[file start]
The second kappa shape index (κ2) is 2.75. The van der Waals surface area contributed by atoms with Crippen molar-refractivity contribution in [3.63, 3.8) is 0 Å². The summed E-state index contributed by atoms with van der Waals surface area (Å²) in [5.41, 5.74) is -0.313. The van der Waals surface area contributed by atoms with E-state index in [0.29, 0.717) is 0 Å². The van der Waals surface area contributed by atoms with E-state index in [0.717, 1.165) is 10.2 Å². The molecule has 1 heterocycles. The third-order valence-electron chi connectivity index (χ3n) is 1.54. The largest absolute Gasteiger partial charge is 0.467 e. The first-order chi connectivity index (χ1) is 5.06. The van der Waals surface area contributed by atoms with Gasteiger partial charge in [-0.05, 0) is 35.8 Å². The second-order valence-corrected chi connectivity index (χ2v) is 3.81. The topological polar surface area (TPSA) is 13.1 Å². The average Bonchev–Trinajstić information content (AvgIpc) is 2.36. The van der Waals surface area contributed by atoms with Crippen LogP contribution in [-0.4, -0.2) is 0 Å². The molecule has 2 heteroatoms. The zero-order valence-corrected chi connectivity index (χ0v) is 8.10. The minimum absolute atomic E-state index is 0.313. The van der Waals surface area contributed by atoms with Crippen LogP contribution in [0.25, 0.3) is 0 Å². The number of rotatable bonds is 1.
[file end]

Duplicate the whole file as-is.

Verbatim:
The second kappa shape index (κ2) is 2.75. The van der Waals surface area contributed by atoms with Crippen molar-refractivity contribution in [3.63, 3.8) is 0 Å². The summed E-state index contributed by atoms with van der Waals surface area (Å²) in [5.41, 5.74) is -0.313. The van der Waals surface area contributed by atoms with E-state index in [0.29, 0.717) is 0 Å². The van der Waals surface area contributed by atoms with E-state index in [0.717, 1.165) is 10.2 Å². The molecule has 1 heterocycles. The third-order valence-electron chi connectivity index (χ3n) is 1.54. The largest absolute Gasteiger partial charge is 0.467 e. The first-order chi connectivity index (χ1) is 5.06. The van der Waals surface area contributed by atoms with Gasteiger partial charge in [-0.05, 0) is 35.8 Å². The second-order valence-corrected chi connectivity index (χ2v) is 3.81. The topological polar surface area (TPSA) is 13.1 Å². The average Bonchev–Trinajstić information content (AvgIpc) is 2.36. The van der Waals surface area contributed by atoms with Crippen LogP contribution in [-0.4, -0.2) is 0 Å². The molecule has 2 heteroatoms. The zero-order valence-corrected chi connectivity index (χ0v) is 8.10. The minimum absolute atomic E-state index is 0.313. The van der Waals surface area contributed by atoms with Crippen LogP contribution in [0.25, 0.3) is 0 Å². The number of rotatable bonds is 1.